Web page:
Landline phone service 
With the advent of cellular or mobile phone services, traditional hard-wired phone service became known as landline phones. (In the movie The Matrix a landline phone was also referred to as a "hardline".) Even though a considerable amount of landline phone traffic is transmitted via airwaves, this term comes from the physical cabling that provides the "last mile" connection between the customer premeses and local phone distribution centers. Because of the communications industry's love for acronyms, landline phone service has also been called POTS--Plain Old Telephone Service. The logical complement of this acronym, "PANS" became a backronym for "Pretty Amazing New Services". In the telecommunications industry the term wireline is used for landline phone services, to distinguish them from wireless or mobile phone services. Wireline is clearly another retronym.
Latin America, Anglo-America 
Since the term America is frequently associated (however controversially) with the United States of America, Latin America provides more precise identification of the largely Spanish- and Portuguese-speaking countries in the Americas. Likewise, the remaining, primarily English-speaking countries of the U.S.A. and Canada are sometimes referred to as Anglo-America, distinguishing them both from "America" and from North America, which includes Spanish-speaking Mexico, Guatemala, El Salvador, Honduras, Nicaragua, Costa Rica, Panama and also Belize, which is English and Spanish-speaking.
Live action 
A form of a film that consists of images consisting of predominantly actual actors and objects that exist in the actual world, as opposed to an animated film, which predominantly consists of artificial static images or objects that take advantage of the persistence of vision principle of film to give an illusion of life.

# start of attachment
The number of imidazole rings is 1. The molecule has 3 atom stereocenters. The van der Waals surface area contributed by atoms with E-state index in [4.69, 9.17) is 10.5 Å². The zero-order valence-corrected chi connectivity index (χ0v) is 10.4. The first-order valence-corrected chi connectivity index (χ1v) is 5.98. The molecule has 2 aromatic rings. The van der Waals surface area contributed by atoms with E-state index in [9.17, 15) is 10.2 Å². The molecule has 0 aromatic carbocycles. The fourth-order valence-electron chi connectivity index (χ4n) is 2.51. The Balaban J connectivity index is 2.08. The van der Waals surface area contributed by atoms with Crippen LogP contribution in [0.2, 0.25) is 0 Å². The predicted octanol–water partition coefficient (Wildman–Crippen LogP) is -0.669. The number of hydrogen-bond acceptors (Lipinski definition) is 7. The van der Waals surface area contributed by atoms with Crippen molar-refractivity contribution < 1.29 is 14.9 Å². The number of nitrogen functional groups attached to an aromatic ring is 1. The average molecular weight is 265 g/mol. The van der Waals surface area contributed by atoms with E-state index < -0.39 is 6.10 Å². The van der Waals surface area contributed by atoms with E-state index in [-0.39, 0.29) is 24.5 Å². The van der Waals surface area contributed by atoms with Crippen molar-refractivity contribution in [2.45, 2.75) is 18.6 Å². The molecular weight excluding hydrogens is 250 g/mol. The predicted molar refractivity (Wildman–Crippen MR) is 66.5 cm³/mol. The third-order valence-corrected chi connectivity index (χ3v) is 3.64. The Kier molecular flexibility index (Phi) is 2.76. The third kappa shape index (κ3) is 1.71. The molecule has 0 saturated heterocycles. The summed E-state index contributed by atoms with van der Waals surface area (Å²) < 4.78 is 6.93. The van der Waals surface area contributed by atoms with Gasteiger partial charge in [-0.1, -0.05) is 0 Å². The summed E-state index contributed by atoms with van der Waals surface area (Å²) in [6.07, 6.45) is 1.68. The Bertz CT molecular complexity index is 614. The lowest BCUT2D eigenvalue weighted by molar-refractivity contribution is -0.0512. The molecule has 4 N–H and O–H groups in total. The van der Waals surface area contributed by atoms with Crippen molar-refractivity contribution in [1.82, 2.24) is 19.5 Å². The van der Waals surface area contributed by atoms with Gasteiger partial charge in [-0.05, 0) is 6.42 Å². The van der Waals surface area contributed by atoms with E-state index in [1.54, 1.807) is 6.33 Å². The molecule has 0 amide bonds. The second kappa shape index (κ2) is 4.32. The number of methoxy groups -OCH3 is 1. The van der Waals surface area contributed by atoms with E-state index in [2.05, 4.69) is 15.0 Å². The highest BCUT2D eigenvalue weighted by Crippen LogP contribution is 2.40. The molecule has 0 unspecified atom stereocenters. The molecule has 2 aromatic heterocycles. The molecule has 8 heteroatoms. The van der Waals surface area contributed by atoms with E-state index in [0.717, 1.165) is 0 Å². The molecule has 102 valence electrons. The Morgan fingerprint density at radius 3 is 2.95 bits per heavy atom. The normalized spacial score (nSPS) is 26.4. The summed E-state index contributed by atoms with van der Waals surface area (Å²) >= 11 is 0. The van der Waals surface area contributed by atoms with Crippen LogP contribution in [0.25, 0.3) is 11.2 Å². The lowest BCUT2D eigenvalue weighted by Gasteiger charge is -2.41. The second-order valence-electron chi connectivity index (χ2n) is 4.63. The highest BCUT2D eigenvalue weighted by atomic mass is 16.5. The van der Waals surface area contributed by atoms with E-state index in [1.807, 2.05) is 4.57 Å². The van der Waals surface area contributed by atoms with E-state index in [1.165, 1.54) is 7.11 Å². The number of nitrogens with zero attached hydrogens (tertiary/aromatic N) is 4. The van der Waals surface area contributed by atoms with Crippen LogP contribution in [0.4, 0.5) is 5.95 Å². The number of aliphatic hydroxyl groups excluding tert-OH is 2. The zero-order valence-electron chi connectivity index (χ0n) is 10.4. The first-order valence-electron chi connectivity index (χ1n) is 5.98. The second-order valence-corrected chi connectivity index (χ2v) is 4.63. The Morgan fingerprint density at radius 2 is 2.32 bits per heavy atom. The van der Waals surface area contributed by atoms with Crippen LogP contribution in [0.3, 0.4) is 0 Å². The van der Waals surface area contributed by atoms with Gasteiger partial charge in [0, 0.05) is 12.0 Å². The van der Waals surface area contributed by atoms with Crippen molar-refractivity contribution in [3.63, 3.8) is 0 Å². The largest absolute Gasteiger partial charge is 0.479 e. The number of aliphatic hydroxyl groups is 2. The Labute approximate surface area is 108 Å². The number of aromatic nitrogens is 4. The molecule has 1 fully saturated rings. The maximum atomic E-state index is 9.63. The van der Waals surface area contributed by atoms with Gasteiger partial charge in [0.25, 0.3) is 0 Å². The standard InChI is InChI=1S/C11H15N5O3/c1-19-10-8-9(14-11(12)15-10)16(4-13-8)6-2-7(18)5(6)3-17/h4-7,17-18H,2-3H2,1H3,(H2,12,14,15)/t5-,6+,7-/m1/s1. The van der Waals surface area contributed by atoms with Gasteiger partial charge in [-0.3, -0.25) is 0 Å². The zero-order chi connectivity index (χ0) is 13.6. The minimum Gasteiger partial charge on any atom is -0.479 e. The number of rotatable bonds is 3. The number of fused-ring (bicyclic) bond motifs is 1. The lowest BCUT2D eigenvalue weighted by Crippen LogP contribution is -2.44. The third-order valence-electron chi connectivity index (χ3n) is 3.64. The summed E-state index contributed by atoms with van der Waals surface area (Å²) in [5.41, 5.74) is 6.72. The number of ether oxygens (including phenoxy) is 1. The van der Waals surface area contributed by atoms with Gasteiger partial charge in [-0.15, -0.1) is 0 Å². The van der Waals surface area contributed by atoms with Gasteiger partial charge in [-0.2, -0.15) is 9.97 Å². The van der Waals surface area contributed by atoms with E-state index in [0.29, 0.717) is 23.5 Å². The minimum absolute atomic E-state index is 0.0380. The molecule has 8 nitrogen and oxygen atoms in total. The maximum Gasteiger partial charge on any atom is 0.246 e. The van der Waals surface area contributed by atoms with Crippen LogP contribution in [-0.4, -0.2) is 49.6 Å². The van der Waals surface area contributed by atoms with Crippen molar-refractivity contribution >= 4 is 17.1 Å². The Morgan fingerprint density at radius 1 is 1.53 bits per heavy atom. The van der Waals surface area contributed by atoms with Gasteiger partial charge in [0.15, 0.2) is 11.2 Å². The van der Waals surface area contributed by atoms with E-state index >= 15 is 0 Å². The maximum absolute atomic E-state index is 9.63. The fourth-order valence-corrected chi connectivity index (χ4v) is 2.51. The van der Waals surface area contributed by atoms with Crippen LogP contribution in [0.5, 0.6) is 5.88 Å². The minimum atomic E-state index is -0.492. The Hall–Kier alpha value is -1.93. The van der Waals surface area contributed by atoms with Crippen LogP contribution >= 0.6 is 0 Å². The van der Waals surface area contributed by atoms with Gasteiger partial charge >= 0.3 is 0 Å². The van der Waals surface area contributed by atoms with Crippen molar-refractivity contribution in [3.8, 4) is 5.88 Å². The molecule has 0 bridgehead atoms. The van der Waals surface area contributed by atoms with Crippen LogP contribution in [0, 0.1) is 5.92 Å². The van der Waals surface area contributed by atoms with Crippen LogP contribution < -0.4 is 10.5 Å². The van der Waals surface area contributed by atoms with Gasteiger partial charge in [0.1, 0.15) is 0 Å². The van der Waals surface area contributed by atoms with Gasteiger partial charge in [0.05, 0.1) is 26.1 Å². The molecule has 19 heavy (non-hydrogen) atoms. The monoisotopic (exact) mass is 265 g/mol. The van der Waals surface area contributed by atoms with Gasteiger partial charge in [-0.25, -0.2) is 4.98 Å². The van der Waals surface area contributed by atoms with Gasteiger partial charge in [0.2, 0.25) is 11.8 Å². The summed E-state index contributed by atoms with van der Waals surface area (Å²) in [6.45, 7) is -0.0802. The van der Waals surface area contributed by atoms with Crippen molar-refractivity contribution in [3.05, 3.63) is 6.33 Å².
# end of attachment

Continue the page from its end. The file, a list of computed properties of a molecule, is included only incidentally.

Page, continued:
Live poker 
What casinos call the kind of poker played with cards by people sitting at a table; what many others still just call "poker"; also called a "ring game". The term became necessary to distinguish it from video poker, which is far more common in casinos today.
Mainframe computer 
When minicomputers (which were the size and shape of a desk or credenza) were introduced in the early 1970s, existing systems that often consisted of multiple large racks of equipment received the name "mainframe", alluding to the vertical cabinets or "frames" in which they were installed.
Manual transmission (Also standard transmission
Automotive transmissions were all manual, of course, before the invention of the automatic transmission.
Meatspace, The Real World 
All of physical reality, as distinguished from cyberspace.
Natural language 
A language, used by humans, that evolved naturally in its society. Contrast with computer programming languages or constructed languages. Often referred to as human language.
Occitan language and Occitania 
It was a neologism from the 19th century for the centuries-old set of Romance dialects that used oc for "yes".
Over-the-board chess (also OTB chess
chess played in real time using a physical chessboard, as opposed to computer chess or correspondence chess.
Paper copy, hard copy 
With the proliferation of insubstantial and indistinguishable digital document copies, physical document copies acquired this retronym. Occasionally extended to the copying devices; i.e., paper copiers. The jocular substitute dead-tree copy is sometimes used. (The synonym hardcopy predates the digital age, apparently differentiating paper copies from microfilm and other human-unreadable forms.)
Parallel ATA (PATA) 
The original ATA interface was parallel; the qualification became necessary when Serial ATA was introduced.
Prop airplane/aeroplane 
As jet aircraft became the primary people movers of the airways, the older propeller-based technology received this occasional shorthand nickname to distinguish it.
Rotary telephone 
The kind of telephone in common use before touch-tone telephones.
Pocket watch